3.The last thing to consider is the effects of aging. Because your body can’t grow new muscle cells, this also helps to explain why as you get older you tend to lose muscle mass. After the age of 30, you lose approximately 3% of your muscle mass each decade thereafter. The best way to slow down this process is to remain a regular exerciser throughout your entire life which helps to preserve and maintain the integrity of your muscle cells. As a general rule you don’t stop moving because you get old, you get old because you stop moving!
When is the best time to do muscle hypertrophy training?
For athletes muscle hypertrophy training is usually best prescribed early in the off season. There are of course a few variations depending on your chosen field of sport, but for most people this is the ideal time to bulk up as you get good recovery time and other training commitments are limited. Lets face it running distances for pre season training does not allow you to benefit form Hypertrophy training.
This also helps to explain why you will often hear sports commentators say “give him/her another off season.” They are usually referring to the hypertrophy training that is prescribed in the off season to help athletes bulk up and build muscle.
Again depending on your chosen field of sport your training focus usually then changes to strength and power in the preseason, and then functional, speed and agility training during competition. For rugby the ability to remain strong is paramount so players must continue to develop both strength and power throughout the season on a least 2 days a week, one day for each.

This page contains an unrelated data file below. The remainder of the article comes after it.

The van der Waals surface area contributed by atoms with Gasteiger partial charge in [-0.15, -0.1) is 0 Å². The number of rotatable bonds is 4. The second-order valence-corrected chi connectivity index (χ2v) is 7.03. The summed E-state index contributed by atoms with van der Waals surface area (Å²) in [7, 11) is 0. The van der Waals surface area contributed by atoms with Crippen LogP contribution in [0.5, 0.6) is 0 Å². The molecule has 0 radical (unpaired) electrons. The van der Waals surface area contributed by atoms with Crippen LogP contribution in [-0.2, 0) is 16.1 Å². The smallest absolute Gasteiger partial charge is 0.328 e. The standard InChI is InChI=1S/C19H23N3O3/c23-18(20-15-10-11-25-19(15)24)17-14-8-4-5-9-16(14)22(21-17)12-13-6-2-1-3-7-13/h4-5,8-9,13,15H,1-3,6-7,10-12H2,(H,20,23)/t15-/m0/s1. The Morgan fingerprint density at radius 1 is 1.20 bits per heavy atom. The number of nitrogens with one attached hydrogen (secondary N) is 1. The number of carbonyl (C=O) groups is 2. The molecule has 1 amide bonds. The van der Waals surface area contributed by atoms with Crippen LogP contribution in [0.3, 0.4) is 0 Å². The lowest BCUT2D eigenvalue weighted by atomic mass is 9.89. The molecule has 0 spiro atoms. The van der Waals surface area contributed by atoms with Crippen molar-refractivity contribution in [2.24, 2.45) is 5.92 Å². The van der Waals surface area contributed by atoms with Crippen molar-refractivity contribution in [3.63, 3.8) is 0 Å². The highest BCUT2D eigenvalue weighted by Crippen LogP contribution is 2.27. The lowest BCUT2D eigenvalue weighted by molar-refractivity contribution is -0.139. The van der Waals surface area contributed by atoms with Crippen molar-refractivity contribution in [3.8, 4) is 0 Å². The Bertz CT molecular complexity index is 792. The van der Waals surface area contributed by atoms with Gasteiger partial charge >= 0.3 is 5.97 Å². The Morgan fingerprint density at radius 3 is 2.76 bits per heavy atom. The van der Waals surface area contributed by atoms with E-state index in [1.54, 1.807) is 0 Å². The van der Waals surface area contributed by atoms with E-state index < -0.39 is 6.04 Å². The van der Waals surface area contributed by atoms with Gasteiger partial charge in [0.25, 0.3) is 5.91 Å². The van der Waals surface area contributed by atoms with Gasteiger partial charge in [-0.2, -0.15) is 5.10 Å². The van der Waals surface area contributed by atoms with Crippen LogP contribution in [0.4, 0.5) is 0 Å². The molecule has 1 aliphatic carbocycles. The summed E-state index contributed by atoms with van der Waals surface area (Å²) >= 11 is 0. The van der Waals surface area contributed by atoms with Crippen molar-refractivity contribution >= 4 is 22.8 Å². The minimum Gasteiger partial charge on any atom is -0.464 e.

Design a Muscle Hypertrophy Training Program
To design your own muscle hypertrophy training program you first need to understand a few basic concepts. First, we explain the theory and then we’ll show you how to design your own hypertrophy program.
When designing a muscle hypertrophy training program there are a few basic things to consider. Unlike strength training, the goal is not to lift the heaviest weight you can. Instead the focus is on ensuring that you adequately fatigue the appropriate muscle and muscle fibers.
Two key phrases here to consider are ‘appropriate muscle’ and ‘adequately fatigue’.
Appropriate muscle refers to the specific muscle that you are trying to target. For example if you want to get a bigger a chest, you need to adequately fatigue your chest muscle fibers.